Yesterday, Near a Village Called Barden: this little story is a magnificent reminder of why The Heroes was such a great book. A simple skirmish narrated from the point of view of several characters: Northmen, Union soldiers and the poor farmer who had to watch all of it from his home. If you are like me and love Gorst, this story is going to be amongst your favourites.
Freedom: do you guys remember the writer who was hired by Nicomo Cosca in Red Country? This story is the heavily edited version of a portion of the adventure he had to write. I can’t express with enough words how awesome it is. It has made me laughed so hard!!
Small Kindness, Skipping Town, Two’s Company, Three’s a Crowd: I have put all of those together because they tell the story of Shev and Javre. New characters that share a really great dynamic, which is shown in the remarkable banter they exchange. But I do not like the jumpy storytelling that follows them. They hint about a lot of things that happen in the space of time between the stories and that has left me wanting for more. These characters deserves a much more detailed story, but the author has already said he has no intentions of giving them a proper book.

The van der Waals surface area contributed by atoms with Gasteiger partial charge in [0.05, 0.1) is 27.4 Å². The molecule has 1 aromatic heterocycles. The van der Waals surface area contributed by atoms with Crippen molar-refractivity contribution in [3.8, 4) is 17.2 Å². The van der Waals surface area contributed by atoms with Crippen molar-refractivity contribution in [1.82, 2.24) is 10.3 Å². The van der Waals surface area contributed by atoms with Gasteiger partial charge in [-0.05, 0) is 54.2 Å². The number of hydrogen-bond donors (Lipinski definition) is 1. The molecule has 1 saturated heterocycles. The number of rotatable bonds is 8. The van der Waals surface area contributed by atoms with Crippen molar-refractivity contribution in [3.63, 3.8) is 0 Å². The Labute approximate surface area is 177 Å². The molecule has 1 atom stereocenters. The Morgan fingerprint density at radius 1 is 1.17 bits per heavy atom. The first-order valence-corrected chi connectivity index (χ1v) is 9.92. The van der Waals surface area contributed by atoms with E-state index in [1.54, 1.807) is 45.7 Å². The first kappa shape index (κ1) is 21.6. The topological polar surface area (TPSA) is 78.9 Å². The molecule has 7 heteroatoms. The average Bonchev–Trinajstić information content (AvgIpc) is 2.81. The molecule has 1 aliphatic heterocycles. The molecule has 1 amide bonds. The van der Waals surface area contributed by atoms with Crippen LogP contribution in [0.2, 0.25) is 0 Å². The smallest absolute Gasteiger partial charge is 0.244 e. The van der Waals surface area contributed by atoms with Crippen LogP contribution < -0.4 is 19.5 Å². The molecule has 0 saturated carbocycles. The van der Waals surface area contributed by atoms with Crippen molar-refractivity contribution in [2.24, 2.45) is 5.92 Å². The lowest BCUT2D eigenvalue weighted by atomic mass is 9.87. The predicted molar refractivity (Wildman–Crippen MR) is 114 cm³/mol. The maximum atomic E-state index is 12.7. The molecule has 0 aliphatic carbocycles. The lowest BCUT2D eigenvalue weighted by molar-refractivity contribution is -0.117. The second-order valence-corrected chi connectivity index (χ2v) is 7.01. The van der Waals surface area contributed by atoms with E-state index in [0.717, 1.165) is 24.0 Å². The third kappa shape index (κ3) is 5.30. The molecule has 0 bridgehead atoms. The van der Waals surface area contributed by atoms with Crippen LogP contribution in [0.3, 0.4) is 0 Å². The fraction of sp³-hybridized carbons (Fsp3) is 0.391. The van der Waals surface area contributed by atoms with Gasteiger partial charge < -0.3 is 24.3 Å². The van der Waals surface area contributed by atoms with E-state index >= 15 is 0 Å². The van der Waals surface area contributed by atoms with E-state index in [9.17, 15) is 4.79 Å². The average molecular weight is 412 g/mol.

Tough Times all Over: this story tries to cram too much in too little room. It works as kind of ending for Shev’s and Javre’s story (I’m not sure, though…), but it also introduces a mysterious package that both Bayaz and his enemies want desperately. It’s not a bad story, but it’s too crazy. In every couple of paragraphs we had a jump in the point of view. It’s a bit dizzying if I’m honest.
Overall, these are a bunch of nice appetizers to prepare for the arrival of the new trilogy that the author is writing. The first book has already been published and I plan to read it sooner rather than later.
This time I won’t pick a new word in English. Yes, the book had several new words for me whose meaning I could guess (more or less) from the context; but I have read a paperback copy and taking notes is not as comfortable as with my Kindle. So, in order not to spoil my reading habits, I have decided to skip this part of the reviews when I read a physical copy.